New high-level support for universal health coverage

By Paul Stephens 11 April 2014

U.N. Secretary-General Ban Ki-moon, World Bank President Jim Yong Kim and Ngozi Okonjo-Iweala, a former managing director for the bank who now serves as Nigeria's finance minister and coordinating minister for the economy, attend an event on universal health coverage during the 2014 World Bank spring meetings in Washington. Photo by: World Bank Photo Collection / CC BY-NC-ND

World Bank President Jim Kim convened an impressive panel on the sidelines of the bank’s spring meetings on Friday to lend their voices to the growing chorus of support for a global goal for universal health coverage by 2030.

United Nations Secretary-General Ban Ki-moon, former New York mayor Michael Bloomberg and Nigerian finance minister Ngozi Okonjo-Iweala were among those who, on Friday, discussed the importance of including a universal health coverage goal in the global development framework that is currently being drafted by world leaders.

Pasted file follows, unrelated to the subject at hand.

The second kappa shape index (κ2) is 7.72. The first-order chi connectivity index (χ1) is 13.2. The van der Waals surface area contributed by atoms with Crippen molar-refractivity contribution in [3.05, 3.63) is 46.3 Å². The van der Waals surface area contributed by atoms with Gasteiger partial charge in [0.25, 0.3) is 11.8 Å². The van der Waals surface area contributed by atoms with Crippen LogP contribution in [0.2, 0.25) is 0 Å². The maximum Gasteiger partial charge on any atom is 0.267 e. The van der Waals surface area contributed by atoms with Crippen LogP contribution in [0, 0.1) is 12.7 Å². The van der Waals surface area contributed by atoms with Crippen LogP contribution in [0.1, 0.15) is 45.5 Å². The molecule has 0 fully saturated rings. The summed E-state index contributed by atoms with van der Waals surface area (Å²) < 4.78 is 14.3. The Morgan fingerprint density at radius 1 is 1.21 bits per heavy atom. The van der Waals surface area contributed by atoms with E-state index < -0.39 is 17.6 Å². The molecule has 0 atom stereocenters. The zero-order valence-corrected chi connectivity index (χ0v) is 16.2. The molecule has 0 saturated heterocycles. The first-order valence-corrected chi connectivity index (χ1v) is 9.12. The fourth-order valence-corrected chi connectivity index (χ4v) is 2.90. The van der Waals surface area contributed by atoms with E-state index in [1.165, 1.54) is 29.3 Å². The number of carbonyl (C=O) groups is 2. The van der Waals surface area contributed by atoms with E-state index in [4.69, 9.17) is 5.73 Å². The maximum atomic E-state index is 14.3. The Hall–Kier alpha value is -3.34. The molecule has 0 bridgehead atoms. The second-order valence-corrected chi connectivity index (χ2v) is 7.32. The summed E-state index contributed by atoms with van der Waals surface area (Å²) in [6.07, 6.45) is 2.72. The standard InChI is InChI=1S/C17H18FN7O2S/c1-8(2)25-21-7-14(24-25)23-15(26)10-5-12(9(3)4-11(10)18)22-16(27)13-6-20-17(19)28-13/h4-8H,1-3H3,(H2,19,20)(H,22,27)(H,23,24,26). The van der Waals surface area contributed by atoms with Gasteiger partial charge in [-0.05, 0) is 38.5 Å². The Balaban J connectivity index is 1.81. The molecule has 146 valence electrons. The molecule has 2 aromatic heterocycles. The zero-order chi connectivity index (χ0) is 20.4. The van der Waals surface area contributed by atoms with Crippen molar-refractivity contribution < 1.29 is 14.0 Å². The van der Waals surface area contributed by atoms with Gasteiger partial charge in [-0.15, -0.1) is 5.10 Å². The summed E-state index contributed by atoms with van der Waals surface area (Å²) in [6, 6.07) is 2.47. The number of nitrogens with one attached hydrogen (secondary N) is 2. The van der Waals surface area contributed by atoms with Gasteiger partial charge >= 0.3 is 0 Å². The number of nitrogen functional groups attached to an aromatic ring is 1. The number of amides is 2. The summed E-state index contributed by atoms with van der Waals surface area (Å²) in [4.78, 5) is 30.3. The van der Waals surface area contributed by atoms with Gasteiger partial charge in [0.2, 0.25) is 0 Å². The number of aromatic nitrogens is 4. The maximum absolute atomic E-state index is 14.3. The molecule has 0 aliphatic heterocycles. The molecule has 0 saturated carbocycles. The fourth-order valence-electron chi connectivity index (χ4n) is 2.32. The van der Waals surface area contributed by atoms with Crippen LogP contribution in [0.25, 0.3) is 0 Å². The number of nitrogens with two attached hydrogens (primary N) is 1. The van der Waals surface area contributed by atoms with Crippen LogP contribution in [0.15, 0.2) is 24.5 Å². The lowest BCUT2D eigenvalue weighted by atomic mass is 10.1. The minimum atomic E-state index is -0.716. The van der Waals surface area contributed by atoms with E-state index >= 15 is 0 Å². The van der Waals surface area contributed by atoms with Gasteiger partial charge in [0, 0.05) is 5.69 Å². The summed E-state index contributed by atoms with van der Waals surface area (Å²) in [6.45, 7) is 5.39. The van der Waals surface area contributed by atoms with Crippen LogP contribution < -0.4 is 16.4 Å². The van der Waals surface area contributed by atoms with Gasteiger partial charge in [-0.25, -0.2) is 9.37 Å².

Larry Summers, the former president of Harvard and an economic advisor to U.S. President Barack Obama, was perhaps the most unlikely member of the group. But his presence underscored a central message of the gathering: that investments in health care pay off big time for economies, developed or developing.

His message for finance ministers around the world was that the argument for universal health coverage is firmly rooted in economics, and that it is more affordable and more effective than they may think.

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About the author

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Paul Stephens

Paul Stephens is a Devex staff writer based in Washington, D.C. His coverage focuses on Latin America and World Bank affairs, as well as Washington's global development scene. As a multimedia journalist, editor and producer, Paul has contributed to the Los Angeles Times, Washington Monthly, CBS Evening News, GlobalPost and the United Nations magazine, among other outlets. He's won a grant from the Pulitzer Center on Crisis Reporting for a 5-month, in-depth reporting project in Yemen after two stints in Georgia - one as a Peace Corps volunteer and another as a communications coordinator for the U.S. Agency for International Development.

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